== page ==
“If your family accepts you, so many things fall into line,” she said. “Not that your life is going to be perfect, of course, but it’s less likely that you will get into drugs, have chronic unemployment. We want people to feel more comfortable. And like every new part of our society, change is hard. And it’s hard for people to get adjusted.”
The Lentinens also have a younger daughter, Patty, an attorney. Ileana began publicly advocating for LGBT rights in 2003, years before older daughter Amanda came out as a transgender man.
Ros-Lehtinen, an early backer of same-sex marriage and repeal of the military’s ‘don’t ask, don’t tell’ policy, said that learning she herself had a transgender son “wasn’t easy.”
“But the toughest part was Rigo’s part — telling us. Rigo wrote it in a letter and left for his friend’s house because he didn’t know what would happen,” the congresswoman said. “I’m not going to sugar-coat it; it was rough for us. We understand people who are gay or lesbian, but when somebody says I identify as a man more than the gender which I was born, it’s still a shock.”
Added Dexter Lehtinen: “You want to see your kids happy.”
“That’s the main thing. Your first consideration is that they may not be aware of the tough time they face in society and the workplace, having, perhaps, a more idealistic view that in this country we accept freedom. And we do, better than most everywhere. But we’re still working on some of those views. But the thing to realize is they haven’t really changed fundamentally. Character and work ethic and humanity doesn’t change based on sexual orientation.”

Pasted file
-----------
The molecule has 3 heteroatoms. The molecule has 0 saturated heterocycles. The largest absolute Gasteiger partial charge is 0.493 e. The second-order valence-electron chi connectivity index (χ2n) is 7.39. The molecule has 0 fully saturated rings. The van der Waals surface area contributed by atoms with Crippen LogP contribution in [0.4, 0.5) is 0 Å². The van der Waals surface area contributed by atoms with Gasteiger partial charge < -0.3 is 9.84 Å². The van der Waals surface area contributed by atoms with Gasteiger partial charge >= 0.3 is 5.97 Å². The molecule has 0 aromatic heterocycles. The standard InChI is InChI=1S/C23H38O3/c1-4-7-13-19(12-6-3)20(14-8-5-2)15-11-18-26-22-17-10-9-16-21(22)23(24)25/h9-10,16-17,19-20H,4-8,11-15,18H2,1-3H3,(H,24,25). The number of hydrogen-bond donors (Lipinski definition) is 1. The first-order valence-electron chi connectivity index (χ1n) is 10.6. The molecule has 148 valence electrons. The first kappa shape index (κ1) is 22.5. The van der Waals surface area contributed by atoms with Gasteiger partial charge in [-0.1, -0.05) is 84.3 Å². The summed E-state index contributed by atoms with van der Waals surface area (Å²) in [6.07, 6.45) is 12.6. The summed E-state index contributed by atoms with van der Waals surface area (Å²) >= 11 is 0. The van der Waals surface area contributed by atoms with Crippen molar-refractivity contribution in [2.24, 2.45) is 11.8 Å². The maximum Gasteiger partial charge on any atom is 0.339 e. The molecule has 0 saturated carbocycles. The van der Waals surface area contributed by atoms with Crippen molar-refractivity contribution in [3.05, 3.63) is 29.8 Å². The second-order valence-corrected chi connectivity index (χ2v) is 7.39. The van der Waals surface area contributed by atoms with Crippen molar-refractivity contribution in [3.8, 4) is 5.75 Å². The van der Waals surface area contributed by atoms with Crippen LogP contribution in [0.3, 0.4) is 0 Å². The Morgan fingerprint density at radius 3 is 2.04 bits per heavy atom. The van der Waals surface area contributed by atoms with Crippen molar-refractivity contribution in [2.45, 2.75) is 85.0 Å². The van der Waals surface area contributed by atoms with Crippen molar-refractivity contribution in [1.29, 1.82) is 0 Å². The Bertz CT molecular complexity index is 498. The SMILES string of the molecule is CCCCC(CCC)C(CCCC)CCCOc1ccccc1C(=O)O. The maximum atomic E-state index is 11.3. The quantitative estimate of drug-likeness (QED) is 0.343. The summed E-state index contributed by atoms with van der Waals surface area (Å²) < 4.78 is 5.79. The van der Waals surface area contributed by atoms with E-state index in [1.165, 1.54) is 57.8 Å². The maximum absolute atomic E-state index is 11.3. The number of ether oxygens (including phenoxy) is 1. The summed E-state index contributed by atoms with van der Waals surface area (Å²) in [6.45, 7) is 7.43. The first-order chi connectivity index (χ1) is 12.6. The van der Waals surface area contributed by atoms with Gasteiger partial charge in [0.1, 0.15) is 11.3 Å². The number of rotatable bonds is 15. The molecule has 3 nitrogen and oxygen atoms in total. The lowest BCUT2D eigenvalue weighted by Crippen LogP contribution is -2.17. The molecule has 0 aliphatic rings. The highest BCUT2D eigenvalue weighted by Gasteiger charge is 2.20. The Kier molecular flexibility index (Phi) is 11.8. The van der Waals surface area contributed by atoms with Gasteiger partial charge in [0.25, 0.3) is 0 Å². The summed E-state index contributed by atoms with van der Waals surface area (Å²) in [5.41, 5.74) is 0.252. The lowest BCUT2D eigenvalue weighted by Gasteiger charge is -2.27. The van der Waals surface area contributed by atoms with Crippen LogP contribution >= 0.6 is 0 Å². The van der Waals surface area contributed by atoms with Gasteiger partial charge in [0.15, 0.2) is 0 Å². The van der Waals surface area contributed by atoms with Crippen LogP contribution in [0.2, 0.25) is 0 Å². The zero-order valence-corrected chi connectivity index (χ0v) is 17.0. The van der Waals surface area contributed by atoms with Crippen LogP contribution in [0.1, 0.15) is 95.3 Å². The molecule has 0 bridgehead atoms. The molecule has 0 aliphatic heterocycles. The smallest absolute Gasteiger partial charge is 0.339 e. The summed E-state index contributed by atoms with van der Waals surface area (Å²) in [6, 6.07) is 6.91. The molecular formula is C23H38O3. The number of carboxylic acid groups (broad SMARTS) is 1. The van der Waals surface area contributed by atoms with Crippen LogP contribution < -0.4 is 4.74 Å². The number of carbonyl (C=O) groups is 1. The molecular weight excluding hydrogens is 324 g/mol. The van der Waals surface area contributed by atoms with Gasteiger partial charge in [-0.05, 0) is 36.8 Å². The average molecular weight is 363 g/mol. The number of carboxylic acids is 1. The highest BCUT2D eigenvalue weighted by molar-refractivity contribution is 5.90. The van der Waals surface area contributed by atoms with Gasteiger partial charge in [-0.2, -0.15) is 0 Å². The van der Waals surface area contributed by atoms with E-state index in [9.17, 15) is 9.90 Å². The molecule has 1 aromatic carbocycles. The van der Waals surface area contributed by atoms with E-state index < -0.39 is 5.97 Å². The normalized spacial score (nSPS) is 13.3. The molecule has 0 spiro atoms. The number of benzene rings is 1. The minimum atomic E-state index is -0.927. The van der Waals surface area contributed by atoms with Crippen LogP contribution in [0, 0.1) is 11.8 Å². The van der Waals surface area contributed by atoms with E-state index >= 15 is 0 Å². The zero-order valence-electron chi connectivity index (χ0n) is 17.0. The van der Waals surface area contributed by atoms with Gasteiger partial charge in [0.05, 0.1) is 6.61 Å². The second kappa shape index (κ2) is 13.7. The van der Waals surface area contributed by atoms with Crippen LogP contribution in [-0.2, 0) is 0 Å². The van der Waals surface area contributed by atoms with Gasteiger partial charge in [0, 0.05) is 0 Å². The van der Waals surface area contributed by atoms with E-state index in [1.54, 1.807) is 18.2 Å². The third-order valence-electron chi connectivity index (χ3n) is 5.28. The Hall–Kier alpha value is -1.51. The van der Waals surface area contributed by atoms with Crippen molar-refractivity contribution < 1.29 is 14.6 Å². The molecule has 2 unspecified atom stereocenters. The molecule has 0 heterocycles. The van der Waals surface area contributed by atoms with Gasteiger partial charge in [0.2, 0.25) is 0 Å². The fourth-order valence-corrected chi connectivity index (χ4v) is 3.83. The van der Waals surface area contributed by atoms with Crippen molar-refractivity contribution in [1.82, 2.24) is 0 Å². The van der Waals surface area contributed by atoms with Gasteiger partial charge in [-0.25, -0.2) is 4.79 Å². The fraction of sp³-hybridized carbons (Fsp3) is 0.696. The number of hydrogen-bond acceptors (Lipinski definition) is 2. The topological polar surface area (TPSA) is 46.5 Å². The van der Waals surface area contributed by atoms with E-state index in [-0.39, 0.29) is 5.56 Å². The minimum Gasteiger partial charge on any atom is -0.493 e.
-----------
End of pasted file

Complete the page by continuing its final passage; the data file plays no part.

Ros-Lehtinen also lauded local LGBT activists. “We’re just so thankful that SAVE is doing this,” she said. “It’s a welcoming message.”
SAVE volunteers recently participated in a national study on whether door-to-door canvassing can shift anti-LGBT voters’ opinions on transgender rights. Nearly 2,000 voters were chosen to participate in an online survey that included questions about transgender people. When the same people were surveyed several more times, researchers found that 10 percent of voters softened their views on transgender rights after they spoke with SAVE volunteers.
“For every 100 voters we talked to, we gained 10 more votes,” said Justin Klecha, SAVE’s director of campaigns.
The SAVE interviews, called “deep canvassing,” began in January 2015, a month after the Miami-Dade Commission passed the gender-identity amendment.
About 150 volunteers participated, including longtime SAVE supporters and people who identified as either LGBT themselves or as straight allies.
“The study found that all of our canvassers are effective across the board,” Klecha said. “We’re able to reduce prejudice with conservative voters and liberal voters, young and old voters and Democrats and Republicans. Part of it was in Kendall, part of it was in the Miami Gardens area. We spoke to white voters, African-American voters, Hispanic voters. We spoke to them in Spanish and English. The researchers did not find anything statistically significant in any of the subsets.”
Volunteer Pamela Sweeney, a former SAVE board member, said voter conversations were meant to “bring people to a place where they’re vulnerable.”
“A way to talk to voters to get them to think about when they were judged. And likening that to what a trans person experiences,” she said. “I wouldn’t want to conflate the experience of an immigrant in the workplace with a person who is trans, but it’s a great place to start a conversation. You know you're on the right track when you get that voter talking about the place they go to, when they felt that way, or when their loved ones felt that way.”
SAVE Executive Director Tony Lima said continued conversations will foster political and societal changes beneficial for gay, lesbian, bisexual and transgender people. “By actively changing the hearts and minds of voters in this way, it also brings us closer to the tipping point of public opinion that will prompt lawmakers to make Florida the first in the south to pass statewide nondiscrimination protections for the LGBTQ community.”